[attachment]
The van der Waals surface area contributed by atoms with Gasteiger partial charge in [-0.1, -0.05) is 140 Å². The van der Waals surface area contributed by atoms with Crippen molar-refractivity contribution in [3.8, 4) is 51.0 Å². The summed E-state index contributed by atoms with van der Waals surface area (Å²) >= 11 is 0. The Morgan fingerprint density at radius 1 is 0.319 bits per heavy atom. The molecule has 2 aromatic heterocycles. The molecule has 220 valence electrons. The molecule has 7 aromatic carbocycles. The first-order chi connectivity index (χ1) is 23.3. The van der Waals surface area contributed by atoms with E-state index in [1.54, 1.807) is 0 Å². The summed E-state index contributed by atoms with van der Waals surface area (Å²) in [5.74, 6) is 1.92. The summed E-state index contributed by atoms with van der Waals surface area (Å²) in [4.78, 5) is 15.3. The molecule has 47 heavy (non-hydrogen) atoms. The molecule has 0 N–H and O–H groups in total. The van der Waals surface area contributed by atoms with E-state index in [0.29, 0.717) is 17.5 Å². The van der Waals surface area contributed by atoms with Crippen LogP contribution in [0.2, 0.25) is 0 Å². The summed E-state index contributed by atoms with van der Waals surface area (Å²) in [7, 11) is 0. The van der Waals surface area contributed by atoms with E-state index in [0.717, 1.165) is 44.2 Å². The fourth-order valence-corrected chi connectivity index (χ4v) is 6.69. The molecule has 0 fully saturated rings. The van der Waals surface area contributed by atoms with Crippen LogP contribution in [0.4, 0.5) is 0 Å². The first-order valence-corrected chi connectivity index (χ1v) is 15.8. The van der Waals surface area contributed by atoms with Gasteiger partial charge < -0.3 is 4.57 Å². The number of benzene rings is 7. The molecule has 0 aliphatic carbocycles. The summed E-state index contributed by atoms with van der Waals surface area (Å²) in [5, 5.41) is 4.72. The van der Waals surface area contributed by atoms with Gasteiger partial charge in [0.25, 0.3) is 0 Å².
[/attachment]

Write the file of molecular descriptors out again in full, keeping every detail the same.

The van der Waals surface area contributed by atoms with Gasteiger partial charge in [-0.1, -0.05) is 140 Å². The van der Waals surface area contributed by atoms with Crippen molar-refractivity contribution in [3.8, 4) is 51.0 Å². The summed E-state index contributed by atoms with van der Waals surface area (Å²) >= 11 is 0. The Morgan fingerprint density at radius 1 is 0.319 bits per heavy atom. The molecule has 2 aromatic heterocycles. The molecule has 220 valence electrons. The molecule has 7 aromatic carbocycles. The first-order chi connectivity index (χ1) is 23.3. The van der Waals surface area contributed by atoms with E-state index in [1.54, 1.807) is 0 Å². The summed E-state index contributed by atoms with van der Waals surface area (Å²) in [5.74, 6) is 1.92. The summed E-state index contributed by atoms with van der Waals surface area (Å²) in [4.78, 5) is 15.3. The molecule has 47 heavy (non-hydrogen) atoms. The molecule has 0 N–H and O–H groups in total. The van der Waals surface area contributed by atoms with E-state index in [0.29, 0.717) is 17.5 Å². The van der Waals surface area contributed by atoms with Crippen LogP contribution in [0.2, 0.25) is 0 Å². The summed E-state index contributed by atoms with van der Waals surface area (Å²) in [7, 11) is 0. The van der Waals surface area contributed by atoms with E-state index in [0.717, 1.165) is 44.2 Å². The fourth-order valence-corrected chi connectivity index (χ4v) is 6.69. The molecule has 0 fully saturated rings. The van der Waals surface area contributed by atoms with Crippen LogP contribution in [0.4, 0.5) is 0 Å². The first-order valence-corrected chi connectivity index (χ1v) is 15.8. The van der Waals surface area contributed by atoms with Gasteiger partial charge < -0.3 is 4.57 Å². The number of benzene rings is 7. The molecule has 0 aliphatic carbocycles. The summed E-state index contributed by atoms with van der Waals surface area (Å²) in [5, 5.41) is 4.72. The van der Waals surface area contributed by atoms with Gasteiger partial charge in [0.25, 0.3) is 0 Å².